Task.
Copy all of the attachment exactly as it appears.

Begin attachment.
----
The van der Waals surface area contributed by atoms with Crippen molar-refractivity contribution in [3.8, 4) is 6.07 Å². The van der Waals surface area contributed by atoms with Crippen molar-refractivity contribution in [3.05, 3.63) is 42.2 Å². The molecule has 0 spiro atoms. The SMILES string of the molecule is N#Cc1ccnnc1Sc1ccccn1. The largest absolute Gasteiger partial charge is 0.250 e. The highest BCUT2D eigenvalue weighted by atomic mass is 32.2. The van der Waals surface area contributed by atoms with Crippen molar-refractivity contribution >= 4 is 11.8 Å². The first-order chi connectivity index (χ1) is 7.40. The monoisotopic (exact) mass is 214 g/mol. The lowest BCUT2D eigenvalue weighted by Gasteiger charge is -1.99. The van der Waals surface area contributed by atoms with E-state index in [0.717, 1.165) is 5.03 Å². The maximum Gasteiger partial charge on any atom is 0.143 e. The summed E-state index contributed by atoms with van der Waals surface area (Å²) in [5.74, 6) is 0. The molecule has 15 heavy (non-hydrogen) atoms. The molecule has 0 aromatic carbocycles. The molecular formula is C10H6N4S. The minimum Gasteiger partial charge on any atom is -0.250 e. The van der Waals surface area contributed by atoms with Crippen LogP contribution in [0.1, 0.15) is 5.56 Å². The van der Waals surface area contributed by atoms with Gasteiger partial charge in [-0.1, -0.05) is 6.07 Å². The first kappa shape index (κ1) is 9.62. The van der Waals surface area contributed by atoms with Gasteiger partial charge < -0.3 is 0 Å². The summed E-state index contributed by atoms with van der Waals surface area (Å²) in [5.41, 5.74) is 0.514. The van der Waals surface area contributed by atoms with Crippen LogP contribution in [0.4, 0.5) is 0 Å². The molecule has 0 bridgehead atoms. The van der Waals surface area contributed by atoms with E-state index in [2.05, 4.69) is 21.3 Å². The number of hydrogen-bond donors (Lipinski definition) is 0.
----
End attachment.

The van der Waals surface area contributed by atoms with Crippen molar-refractivity contribution in [3.8, 4) is 6.07 Å². The van der Waals surface area contributed by atoms with Crippen molar-refractivity contribution in [3.05, 3.63) is 42.2 Å². The molecule has 0 spiro atoms. The SMILES string of the molecule is N#Cc1ccnnc1Sc1ccccn1. The largest absolute Gasteiger partial charge is 0.250 e. The highest BCUT2D eigenvalue weighted by atomic mass is 32.2. The van der Waals surface area contributed by atoms with Crippen molar-refractivity contribution >= 4 is 11.8 Å². The first-order chi connectivity index (χ1) is 7.40. The monoisotopic (exact) mass is 214 g/mol. The lowest BCUT2D eigenvalue weighted by Gasteiger charge is -1.99. The van der Waals surface area contributed by atoms with E-state index in [0.717, 1.165) is 5.03 Å². The maximum Gasteiger partial charge on any atom is 0.143 e. The summed E-state index contributed by atoms with van der Waals surface area (Å²) in [5.74, 6) is 0. The molecule has 15 heavy (non-hydrogen) atoms. The molecule has 0 aromatic carbocycles. The molecular formula is C10H6N4S. The minimum Gasteiger partial charge on any atom is -0.250 e. The van der Waals surface area contributed by atoms with Crippen LogP contribution in [0.1, 0.15) is 5.56 Å². The van der Waals surface area contributed by atoms with Gasteiger partial charge in [-0.1, -0.05) is 6.07 Å². The first kappa shape index (κ1) is 9.62. The van der Waals surface area contributed by atoms with Gasteiger partial charge < -0.3 is 0 Å². The summed E-state index contributed by atoms with van der Waals surface area (Å²) in [5.41, 5.74) is 0.514. The van der Waals surface area contributed by atoms with Crippen LogP contribution in [0.4, 0.5) is 0 Å². The molecule has 0 bridgehead atoms. The van der Waals surface area contributed by atoms with E-state index in [2.05, 4.69) is 21.3 Å². The number of hydrogen-bond donors (Lipinski definition) is 0.